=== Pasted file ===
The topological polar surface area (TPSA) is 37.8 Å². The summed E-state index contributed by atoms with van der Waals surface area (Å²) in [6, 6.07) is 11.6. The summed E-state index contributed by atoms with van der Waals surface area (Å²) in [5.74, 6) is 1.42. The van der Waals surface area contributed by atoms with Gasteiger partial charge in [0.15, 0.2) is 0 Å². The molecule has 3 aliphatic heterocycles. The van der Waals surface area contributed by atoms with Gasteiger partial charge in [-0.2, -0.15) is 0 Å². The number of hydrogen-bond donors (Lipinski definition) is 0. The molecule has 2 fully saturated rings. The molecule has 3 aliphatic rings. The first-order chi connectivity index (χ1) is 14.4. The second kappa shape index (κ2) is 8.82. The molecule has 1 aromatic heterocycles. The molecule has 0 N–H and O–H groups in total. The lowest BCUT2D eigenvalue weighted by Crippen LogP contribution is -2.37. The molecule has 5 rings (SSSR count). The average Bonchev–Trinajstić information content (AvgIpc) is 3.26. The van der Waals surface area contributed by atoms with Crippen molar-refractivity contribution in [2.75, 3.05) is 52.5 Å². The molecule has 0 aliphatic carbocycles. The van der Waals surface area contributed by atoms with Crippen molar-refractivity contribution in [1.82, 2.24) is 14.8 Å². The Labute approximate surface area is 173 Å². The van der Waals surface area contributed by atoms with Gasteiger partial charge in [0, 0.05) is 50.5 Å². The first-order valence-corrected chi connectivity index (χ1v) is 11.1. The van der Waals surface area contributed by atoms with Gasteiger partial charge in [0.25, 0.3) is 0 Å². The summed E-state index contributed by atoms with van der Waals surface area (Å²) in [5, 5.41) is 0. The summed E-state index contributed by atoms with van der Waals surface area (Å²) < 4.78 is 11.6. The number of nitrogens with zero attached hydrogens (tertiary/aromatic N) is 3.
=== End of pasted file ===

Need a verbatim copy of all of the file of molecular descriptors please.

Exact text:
The topological polar surface area (TPSA) is 37.8 Å². The summed E-state index contributed by atoms with van der Waals surface area (Å²) in [6, 6.07) is 11.6. The summed E-state index contributed by atoms with van der Waals surface area (Å²) in [5.74, 6) is 1.42. The van der Waals surface area contributed by atoms with Gasteiger partial charge in [0.15, 0.2) is 0 Å². The molecule has 3 aliphatic heterocycles. The van der Waals surface area contributed by atoms with Gasteiger partial charge in [-0.2, -0.15) is 0 Å². The number of hydrogen-bond donors (Lipinski definition) is 0. The molecule has 2 fully saturated rings. The molecule has 3 aliphatic rings. The first-order chi connectivity index (χ1) is 14.4. The second kappa shape index (κ2) is 8.82. The molecule has 1 aromatic heterocycles. The molecule has 0 N–H and O–H groups in total. The lowest BCUT2D eigenvalue weighted by Crippen LogP contribution is -2.37. The molecule has 5 rings (SSSR count). The average Bonchev–Trinajstić information content (AvgIpc) is 3.26. The van der Waals surface area contributed by atoms with Crippen molar-refractivity contribution in [2.75, 3.05) is 52.5 Å². The molecule has 0 aliphatic carbocycles. The van der Waals surface area contributed by atoms with Crippen molar-refractivity contribution in [1.82, 2.24) is 14.8 Å². The Labute approximate surface area is 173 Å². The van der Waals surface area contributed by atoms with Gasteiger partial charge in [0, 0.05) is 50.5 Å². The first-order valence-corrected chi connectivity index (χ1v) is 11.1. The van der Waals surface area contributed by atoms with Gasteiger partial charge in [0.25, 0.3) is 0 Å². The summed E-state index contributed by atoms with van der Waals surface area (Å²) in [5, 5.41) is 0. The summed E-state index contributed by atoms with van der Waals surface area (Å²) < 4.78 is 11.6. The number of nitrogens with zero attached hydrogens (tertiary/aromatic N) is 3.